Friday Favorites 3/14/2014
It was 1962. My friend, Charlie, and I were leaving for college the next day. Charlie was anxious to go, but his girlfriend, Anna, was trying to talk him out of it. We were all headed down to Savin Rock to cruise the parking lots at Jimmie’s and Phyllis’, Charlie and Anna in his Chevy and me in my Dad’s turquoise and white Buick Special with Wolfman Jack on the radio. I knew we’d run into Russ in his white Ford, looking for someone to race and that at some point I’d have to tell Charlie I was having second thoughts about going away to college. Uhhhh, wait. That would be the plot of the 1973 film, Amercan Graffitti. It happens every time I watch it … I begin to transport the story to my hometown and populate it with my high school friends because, after all, I did graduate in 1962, the year portrayed in the film. Fred Roos, who did the casting for the film, brilliantly chose people who looked like average high school kids instead of movie stars, and in their period outfits and hairstyles, I can see someone from my high school yearbook in every scene. And the soundtrack, which featured 41 hits of the early sixties could just as well have been a soundtrack for my senior year.
If you have Younger Eyes, you may not know that American Graffitti was the second project of director George Lucas, and was produced by none other than Francis Ford Copolla. The film is loosely based on Lucas’ high school years in Modesto California, and the four main characters … the wishy-washy Curt Henderson (Richard Dreyfus), confident Steve Bollanger (Ron Howard), nerdy Terry “The Toad” Fields (Charles Martin Smith), and drag racing John Milner (Paul Le Mat) … representing a phase of his teenage years. The film is a who’s-who of young actors who went on to bigger things, also including Cindy Williams, Kathleen Quinlan and Harrison Ford. Wolfman Jack, whose frenetic disc jockeying provides a unifying background to the story, was played by the Wolfman himself.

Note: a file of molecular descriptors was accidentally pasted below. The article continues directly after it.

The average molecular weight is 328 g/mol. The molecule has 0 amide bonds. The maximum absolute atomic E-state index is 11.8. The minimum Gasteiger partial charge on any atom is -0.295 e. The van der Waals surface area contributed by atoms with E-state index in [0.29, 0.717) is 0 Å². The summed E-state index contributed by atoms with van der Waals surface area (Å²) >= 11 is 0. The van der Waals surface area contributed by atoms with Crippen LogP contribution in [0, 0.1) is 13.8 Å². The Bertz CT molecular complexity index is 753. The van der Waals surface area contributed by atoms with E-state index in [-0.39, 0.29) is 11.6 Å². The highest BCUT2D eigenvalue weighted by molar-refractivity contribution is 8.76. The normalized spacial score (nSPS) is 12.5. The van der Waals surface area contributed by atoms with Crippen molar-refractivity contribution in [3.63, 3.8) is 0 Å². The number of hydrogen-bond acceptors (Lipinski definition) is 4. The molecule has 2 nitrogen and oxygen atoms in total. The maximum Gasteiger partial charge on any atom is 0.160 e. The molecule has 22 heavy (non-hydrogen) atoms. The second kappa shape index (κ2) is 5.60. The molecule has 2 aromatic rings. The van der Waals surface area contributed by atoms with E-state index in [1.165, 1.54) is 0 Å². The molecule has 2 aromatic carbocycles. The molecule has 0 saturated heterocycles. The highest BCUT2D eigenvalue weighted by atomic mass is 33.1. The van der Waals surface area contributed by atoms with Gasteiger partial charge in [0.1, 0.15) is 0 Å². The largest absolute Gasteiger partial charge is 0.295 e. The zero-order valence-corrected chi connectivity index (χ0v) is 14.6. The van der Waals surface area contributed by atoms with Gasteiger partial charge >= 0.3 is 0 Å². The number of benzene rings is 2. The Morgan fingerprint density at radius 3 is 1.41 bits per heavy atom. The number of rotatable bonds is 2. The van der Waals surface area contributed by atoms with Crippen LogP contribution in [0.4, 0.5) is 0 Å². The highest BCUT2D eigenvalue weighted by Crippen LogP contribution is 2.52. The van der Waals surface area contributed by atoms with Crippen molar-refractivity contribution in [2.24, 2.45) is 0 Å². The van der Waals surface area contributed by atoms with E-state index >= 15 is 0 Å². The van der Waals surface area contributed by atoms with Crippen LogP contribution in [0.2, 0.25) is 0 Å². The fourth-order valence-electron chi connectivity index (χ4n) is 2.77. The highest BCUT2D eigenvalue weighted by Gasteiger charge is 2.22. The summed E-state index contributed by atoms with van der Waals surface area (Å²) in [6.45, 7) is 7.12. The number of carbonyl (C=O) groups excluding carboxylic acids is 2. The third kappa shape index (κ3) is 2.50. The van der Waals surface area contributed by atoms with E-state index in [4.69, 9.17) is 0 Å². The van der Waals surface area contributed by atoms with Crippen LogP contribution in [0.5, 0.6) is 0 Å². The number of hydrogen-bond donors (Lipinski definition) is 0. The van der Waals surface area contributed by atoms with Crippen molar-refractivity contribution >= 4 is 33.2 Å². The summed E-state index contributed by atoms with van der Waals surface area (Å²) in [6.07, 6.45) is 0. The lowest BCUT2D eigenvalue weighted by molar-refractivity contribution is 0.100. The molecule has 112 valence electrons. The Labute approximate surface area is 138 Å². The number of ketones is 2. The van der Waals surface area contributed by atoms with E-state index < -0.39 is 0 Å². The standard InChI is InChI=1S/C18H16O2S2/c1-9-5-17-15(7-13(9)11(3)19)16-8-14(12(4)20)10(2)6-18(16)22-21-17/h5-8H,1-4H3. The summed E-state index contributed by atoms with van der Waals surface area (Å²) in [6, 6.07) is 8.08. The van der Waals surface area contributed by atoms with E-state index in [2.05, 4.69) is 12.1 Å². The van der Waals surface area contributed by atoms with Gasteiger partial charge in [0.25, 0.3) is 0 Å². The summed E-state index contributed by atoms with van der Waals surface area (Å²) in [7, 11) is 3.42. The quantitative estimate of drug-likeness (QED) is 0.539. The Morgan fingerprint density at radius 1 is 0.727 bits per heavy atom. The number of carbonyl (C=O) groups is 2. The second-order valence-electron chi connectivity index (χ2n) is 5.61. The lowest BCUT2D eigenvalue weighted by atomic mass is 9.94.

American Graffitti also launched the career of George Lucas and led directly to the TV series, Happy Days, which starred Ron Howard and Cindy Williams. Ron Howard and Lucas became friends and worked together on a number of projects, probably leading to Howard’s decision to try directing. Not bad for a summer hit that was rejected by 6 studios before Universal decided to make it for the unbelievably low budget of $1.7M. By the 1990s, the film had made more than $250M, making it one of the most profitable films ever.
Perhaps no film has ever caught the spirit and the innocence of the early sixties like American Graffitti. I can see myself in some of the characters, particularly Curt, and my high school classmates in others … which is why it’s so easy to watch it again and again. And then there’s that soundtrack. Rock Around the Clock. Sixteen Candles. At The Hop.
And my personal favorite, Smoke Gets in Your Eyes by the Del Vikings, with an arguing Steve and Laurie starting a Snowball Dance.
Yup. Nostalgic Friday Favorite … the film or the soundtrack.